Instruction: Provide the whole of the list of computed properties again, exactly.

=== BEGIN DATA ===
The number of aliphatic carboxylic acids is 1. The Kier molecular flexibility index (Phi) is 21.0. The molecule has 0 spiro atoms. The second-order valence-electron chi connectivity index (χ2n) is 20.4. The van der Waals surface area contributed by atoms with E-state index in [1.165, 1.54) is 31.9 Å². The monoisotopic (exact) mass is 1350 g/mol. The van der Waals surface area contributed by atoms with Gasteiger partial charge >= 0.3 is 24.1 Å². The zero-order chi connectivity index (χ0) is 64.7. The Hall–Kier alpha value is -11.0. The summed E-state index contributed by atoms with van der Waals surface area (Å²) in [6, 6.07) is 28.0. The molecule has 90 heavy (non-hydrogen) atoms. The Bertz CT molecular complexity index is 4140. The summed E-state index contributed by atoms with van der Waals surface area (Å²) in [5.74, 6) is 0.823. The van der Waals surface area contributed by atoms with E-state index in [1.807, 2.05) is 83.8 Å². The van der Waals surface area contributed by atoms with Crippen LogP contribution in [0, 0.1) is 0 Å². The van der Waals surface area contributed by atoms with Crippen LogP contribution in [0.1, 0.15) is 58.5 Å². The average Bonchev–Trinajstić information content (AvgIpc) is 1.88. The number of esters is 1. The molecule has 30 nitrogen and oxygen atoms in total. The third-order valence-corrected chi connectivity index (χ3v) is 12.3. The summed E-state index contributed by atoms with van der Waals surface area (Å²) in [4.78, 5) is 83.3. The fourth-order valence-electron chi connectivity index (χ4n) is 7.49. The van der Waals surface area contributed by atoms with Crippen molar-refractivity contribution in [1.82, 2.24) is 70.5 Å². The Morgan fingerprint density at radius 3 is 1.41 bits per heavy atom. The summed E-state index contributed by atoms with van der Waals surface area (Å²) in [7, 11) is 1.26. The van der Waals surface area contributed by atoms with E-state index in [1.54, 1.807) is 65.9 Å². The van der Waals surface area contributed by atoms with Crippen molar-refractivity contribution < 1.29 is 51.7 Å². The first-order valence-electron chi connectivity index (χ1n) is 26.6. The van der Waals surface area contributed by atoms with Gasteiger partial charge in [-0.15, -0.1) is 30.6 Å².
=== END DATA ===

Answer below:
The number of aliphatic carboxylic acids is 1. The Kier molecular flexibility index (Phi) is 21.0. The molecule has 0 spiro atoms. The second-order valence-electron chi connectivity index (χ2n) is 20.4. The van der Waals surface area contributed by atoms with E-state index in [1.165, 1.54) is 31.9 Å². The monoisotopic (exact) mass is 1350 g/mol. The van der Waals surface area contributed by atoms with Gasteiger partial charge >= 0.3 is 24.1 Å². The zero-order chi connectivity index (χ0) is 64.7. The Hall–Kier alpha value is -11.0. The summed E-state index contributed by atoms with van der Waals surface area (Å²) in [6, 6.07) is 28.0. The molecule has 90 heavy (non-hydrogen) atoms. The Bertz CT molecular complexity index is 4140. The summed E-state index contributed by atoms with van der Waals surface area (Å²) in [5.74, 6) is 0.823. The van der Waals surface area contributed by atoms with E-state index in [1.807, 2.05) is 83.8 Å². The van der Waals surface area contributed by atoms with Crippen LogP contribution in [0, 0.1) is 0 Å². The van der Waals surface area contributed by atoms with Crippen LogP contribution in [0.1, 0.15) is 58.5 Å². The average Bonchev–Trinajstić information content (AvgIpc) is 1.88. The number of esters is 1. The molecule has 30 nitrogen and oxygen atoms in total. The third-order valence-corrected chi connectivity index (χ3v) is 12.3. The summed E-state index contributed by atoms with van der Waals surface area (Å²) in [4.78, 5) is 83.3. The fourth-order valence-electron chi connectivity index (χ4n) is 7.49. The van der Waals surface area contributed by atoms with Crippen molar-refractivity contribution in [1.82, 2.24) is 70.5 Å². The Morgan fingerprint density at radius 3 is 1.41 bits per heavy atom. The summed E-state index contributed by atoms with van der Waals surface area (Å²) in [7, 11) is 1.26. The van der Waals surface area contributed by atoms with E-state index in [1.54, 1.807) is 65.9 Å². The van der Waals surface area contributed by atoms with Crippen molar-refractivity contribution < 1.29 is 51.7 Å². The first-order valence-electron chi connectivity index (χ1n) is 26.6. The van der Waals surface area contributed by atoms with Gasteiger partial charge in [-0.15, -0.1) is 30.6 Å².